Iara Iavelberg . Brazilian psychologist and guerrilla fighter against the dictatorship imposed in Brazil with the 1964 coup .
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- 1 Biographical data
- 2 Militancy
- 3 Death and investigation
- 1 CEMDP Research
- 4 Representation in art
- 5 Notes and references
- 6 External links
- 7 Sources
He was born into a Jewish family established in the Ipiranga neighborhood of Sao Paulo . He had three brothers, Samuel, Rosa and Raul. She was always known as a very intelligent and precocious girl, showing from an early age an interest in some areas of culture, in addition to being considered a physically beautiful woman.
He studied at the Israeli school of Cambuci, in the capital of São Paulo. She married for the first time at the age of 16 with the doctor and also Jewish Samuel Halberkon, from whom she divorced three years later. He began his studies at the Faculty of Psychology of the University of Sao Paulo in 1963 at the age of 20, located on Maria Antônia Street, where he specialized in Psychology . He carried with him a box of tissues for his incessant problem of rhinitis  
She worked as an assistant professor at the same university where she studied. She was interested in issues of sexual freedoms, the feminist movement and others related to the national political climate, always repudiating the military dictatorship, and read books about the Brazilian left.
He met Carlos Lamarca in 1962 , through a friend from the faculty, meeting again six years later, and they began their romance with the guerrilla; Following in his footsteps, she remains by his side, becoming his companion until his death. During the student mobilizations of 1968 , he had already graduated, and was working in the same faculty. Although in that year she was not a student leader, nevertheless, she maintained the image of a true leader.
He was active in various movements or groups and for a time alongside the current president Dilma Rousseff .  . He was a member of the Political Organization (Polop)  Vanguardia Armada Revolucionaria Palmares (VAR-Palmares) and Vanguardia Popular Revolucionaria (VPR), having joined the Movimento Revolucionário 8 de Outubro (MR-8), a few months before dying .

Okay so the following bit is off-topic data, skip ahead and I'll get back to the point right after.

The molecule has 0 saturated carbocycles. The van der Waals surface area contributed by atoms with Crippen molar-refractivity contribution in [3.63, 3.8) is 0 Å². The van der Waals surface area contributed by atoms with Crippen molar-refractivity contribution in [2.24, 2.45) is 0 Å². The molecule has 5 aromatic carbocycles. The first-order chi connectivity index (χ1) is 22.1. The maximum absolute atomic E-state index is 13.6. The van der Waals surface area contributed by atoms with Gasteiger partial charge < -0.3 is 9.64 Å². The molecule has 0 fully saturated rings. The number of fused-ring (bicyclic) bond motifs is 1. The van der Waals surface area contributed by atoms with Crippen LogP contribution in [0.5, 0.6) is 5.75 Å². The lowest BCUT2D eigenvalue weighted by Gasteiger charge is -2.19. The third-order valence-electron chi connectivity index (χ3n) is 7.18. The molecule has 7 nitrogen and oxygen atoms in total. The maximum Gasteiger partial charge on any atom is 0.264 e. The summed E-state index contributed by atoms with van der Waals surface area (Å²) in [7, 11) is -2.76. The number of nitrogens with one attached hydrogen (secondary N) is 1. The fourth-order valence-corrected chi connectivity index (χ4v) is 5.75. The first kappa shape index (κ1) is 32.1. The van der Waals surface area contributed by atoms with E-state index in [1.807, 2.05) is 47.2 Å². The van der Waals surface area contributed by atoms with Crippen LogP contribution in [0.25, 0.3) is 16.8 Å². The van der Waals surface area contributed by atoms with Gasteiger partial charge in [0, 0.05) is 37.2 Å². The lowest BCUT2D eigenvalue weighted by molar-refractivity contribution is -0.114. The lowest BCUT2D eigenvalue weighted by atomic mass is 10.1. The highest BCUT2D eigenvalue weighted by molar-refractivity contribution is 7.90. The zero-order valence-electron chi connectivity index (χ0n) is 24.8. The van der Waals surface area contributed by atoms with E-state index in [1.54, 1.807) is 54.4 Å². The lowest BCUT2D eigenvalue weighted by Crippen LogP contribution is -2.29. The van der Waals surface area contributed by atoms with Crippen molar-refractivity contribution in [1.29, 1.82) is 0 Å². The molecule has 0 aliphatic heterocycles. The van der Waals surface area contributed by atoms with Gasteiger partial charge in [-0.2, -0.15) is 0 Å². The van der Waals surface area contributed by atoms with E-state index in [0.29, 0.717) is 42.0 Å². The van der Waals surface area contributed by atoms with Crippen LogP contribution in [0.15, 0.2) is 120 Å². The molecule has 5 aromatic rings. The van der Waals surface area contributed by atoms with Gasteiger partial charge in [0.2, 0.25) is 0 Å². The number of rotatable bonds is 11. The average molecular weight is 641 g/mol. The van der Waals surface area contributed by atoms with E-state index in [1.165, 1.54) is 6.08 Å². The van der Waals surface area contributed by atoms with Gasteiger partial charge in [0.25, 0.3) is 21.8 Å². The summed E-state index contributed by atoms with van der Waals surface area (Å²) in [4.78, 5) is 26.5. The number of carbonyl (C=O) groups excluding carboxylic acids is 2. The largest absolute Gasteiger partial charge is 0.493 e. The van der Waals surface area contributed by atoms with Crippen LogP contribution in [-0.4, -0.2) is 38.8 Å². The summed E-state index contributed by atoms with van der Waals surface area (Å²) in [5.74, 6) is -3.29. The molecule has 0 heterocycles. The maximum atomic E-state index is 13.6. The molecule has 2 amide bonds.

In the VPR, she participated in guerrilla training in Vale de Ribeira, then Sao Paulo, participating in various armed actions that made her become one of the most coveted targets for repression to the point that her face began to paper the city of Salvador, in wanted posters . 
Death and investigation
She was found crouched, with a gun in her hand, in the bathroom of apartment 202, next to hers, in the Santa Terezinha building, in La Pituba, San Salvador de Bahía. It was surrounded by the police and the guerrilla was listening to Colonel Luiz Arthur through the megaphone telling them to surrender. Apartment 201 was full of tear gas and three militants who lived in the apartment, the employee and two children, emerged from inside. The detainees were taken to the Doi-Codi vans, while the police thought they had finished their work.
When the residents of the building were told that they could return to their homes, a little boy, José Arthur Bagatini, went to his apartment, number 202, upon entering he met the clandestine fighter and she asked him to be silent. The boy did not speak immediately because he felt doubts, but then he told the mother, who, totally scared, went to tell another family member and he in turn notified the police. That’s when they came back, took Iara prisoner and left with her – shortly after having her in the apartment, they discover her identity and see that she was one of the most wanted in the country – dead, shot in the chest. According to the army report, she had committed suicide.
Die 20 as August as 1971 , according to official version, at age 27, in still unclear circumstances. No reports were found on his death, only drafts signed by coroner Charles Pittex. On paper there were some details like what clothes he was wearing, but nothing about his injuries. On the coroner’s death certificate, there was a question mark on the word suicide.
The coffin was handed over to the family sealed a month after his death, the repressive organs withheld the information in hopes of being able to catch Carlos Lamarca. The news of the death and its supposed cause, caused a great impact on the family, due to their beliefs. Her parents had to accept that their daughter was buried in the suicide wing of the Butantan Jewish Cemetery, which was humiliating. After this, some of his relatives left Brazil.
(Photo: Disclosure / Arte iBahia Magazine)